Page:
crustlrom Colloforn Sup.rzone are
generallydis.ouragingfor rhe sy$cn asa
whole, but orc shoot characrerisrics,
laniculrly vein breccias,should be
cmfuUy cneck.d.wnhin the Cn$ifomColloforn Superzone, subsidiary
textures,paiicuhny sunde b.nds and
moss or needleadnldia, r shongly
associatedwnh hish gmdesin a nudbe.
of studiedsystens. The ideal samplefo.
g.ade haswell developed@stifom and
collofom bands,wnh or wldout bracia
rexture,but wnh good suuide bands,
mossor needleadulria Md s&chdoidal

Assaying of .haracter samples has


denonsrratedrhar within individual
deposnsrhde is a consisrenrgrxderanee
lor each lexture assemblage.For
cxanple, at Wool8ar the Nsenblage
bladedcubonare+ bladedpseudonorphs
+ nasivc chalcedonicwhich characterisesrhesurf&e exposue ol the ln$
World vein rftly has grad better rhan
0.7 eh Au. ln condast,the asemblase
ctustifom + @Iofom + zonedc.ystals+
mos aduldia + sulfide bandsintersecren
in drill co.e in rb sdmevein typically
asrays bette. ihan 4 g,/t Au. Chra.ter

satutlingof rhn ryFecan be usedto


model$ar s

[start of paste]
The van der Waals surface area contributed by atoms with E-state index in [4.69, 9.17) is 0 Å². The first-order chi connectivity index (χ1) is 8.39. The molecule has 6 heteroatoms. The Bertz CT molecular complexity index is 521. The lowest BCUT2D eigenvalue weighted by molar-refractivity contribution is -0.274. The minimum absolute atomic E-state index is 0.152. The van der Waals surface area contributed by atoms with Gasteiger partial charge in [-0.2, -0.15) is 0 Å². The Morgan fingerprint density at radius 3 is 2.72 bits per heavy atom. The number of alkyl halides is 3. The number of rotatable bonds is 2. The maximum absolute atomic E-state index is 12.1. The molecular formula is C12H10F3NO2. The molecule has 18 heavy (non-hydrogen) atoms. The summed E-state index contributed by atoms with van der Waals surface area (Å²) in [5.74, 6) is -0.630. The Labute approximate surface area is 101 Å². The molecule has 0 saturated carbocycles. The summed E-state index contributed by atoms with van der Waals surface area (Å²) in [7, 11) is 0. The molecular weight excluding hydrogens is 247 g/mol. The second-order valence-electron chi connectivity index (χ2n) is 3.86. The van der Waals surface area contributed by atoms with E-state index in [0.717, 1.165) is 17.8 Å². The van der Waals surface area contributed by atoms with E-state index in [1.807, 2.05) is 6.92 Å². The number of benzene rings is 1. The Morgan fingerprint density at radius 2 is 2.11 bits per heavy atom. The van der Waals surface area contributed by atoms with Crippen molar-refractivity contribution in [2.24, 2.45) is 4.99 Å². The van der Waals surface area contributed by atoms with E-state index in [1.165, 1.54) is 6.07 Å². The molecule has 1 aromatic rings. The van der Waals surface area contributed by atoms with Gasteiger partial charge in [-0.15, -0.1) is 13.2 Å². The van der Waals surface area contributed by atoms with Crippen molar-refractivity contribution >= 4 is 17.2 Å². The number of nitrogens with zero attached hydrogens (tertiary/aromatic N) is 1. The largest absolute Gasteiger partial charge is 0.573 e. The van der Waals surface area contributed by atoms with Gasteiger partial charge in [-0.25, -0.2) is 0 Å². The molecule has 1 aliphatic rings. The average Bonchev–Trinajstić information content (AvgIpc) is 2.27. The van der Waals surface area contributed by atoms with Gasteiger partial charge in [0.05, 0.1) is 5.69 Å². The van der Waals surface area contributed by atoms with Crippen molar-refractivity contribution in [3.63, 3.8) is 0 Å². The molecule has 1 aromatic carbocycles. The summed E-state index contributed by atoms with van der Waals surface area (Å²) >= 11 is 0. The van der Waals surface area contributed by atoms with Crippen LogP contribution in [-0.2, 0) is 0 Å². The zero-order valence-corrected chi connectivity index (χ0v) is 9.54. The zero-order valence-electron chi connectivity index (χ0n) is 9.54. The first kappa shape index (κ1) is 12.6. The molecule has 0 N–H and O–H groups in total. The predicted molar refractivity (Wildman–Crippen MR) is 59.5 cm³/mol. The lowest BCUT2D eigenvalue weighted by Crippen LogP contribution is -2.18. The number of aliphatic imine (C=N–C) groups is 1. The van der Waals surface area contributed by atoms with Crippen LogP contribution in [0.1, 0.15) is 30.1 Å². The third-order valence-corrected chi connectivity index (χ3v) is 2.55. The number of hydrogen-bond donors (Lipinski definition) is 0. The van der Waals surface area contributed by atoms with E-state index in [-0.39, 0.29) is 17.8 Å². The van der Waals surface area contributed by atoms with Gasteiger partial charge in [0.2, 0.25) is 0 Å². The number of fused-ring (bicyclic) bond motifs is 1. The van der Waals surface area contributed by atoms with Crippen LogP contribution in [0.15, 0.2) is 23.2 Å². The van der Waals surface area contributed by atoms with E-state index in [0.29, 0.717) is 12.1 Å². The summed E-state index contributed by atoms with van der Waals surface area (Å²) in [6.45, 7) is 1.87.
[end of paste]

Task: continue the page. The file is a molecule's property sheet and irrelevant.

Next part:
enablisha gr&lcdisbibtrrion
unrc{cdvclnsor
usefulfor evdluaridg
pafisolveiosvithinthsanesyscn.

txMal model noE apprcprixteto rhese


sv$enNneedsto bee$xblhhed.

APPLICABILITYOF THE
Z O N T N CM O D E L

Adams,S.F.,1920.A ni.ros.opic study


ofrein qnafiz:Econ Ceol.,v. 15,p.

M.s of rhc eradplcs usedto e$lblish


both Buchanml (1981)hodel and thc
texturalnodel preseoted
herewouldbe
cla$iliedasdlldia scncrcrypcveinsin
rlreschenre
ol Ha-r,ba
4 dl {1985) F.r
rhemi'eralnatun(
acidnnfarcdeposirs
moreco.rmonlyhosledin silicasullide
Eplxcemenrbodiesand inegularlodes
thanin dkretc simpleleins. The reins
thai are preseoitennlly hrv. onl! a
hniled raneeol ftxturesco.rprnble io
rhoseiir Ihe lower hall ol rhe nrodel.
Sinrilarll thcr. dc a nu b.r ol nddicd
vein distric$ in the Phililpines,
Iod.ncsiqFili andColomdd*h.r theft
is r tredamio)nce of cry$rlline aod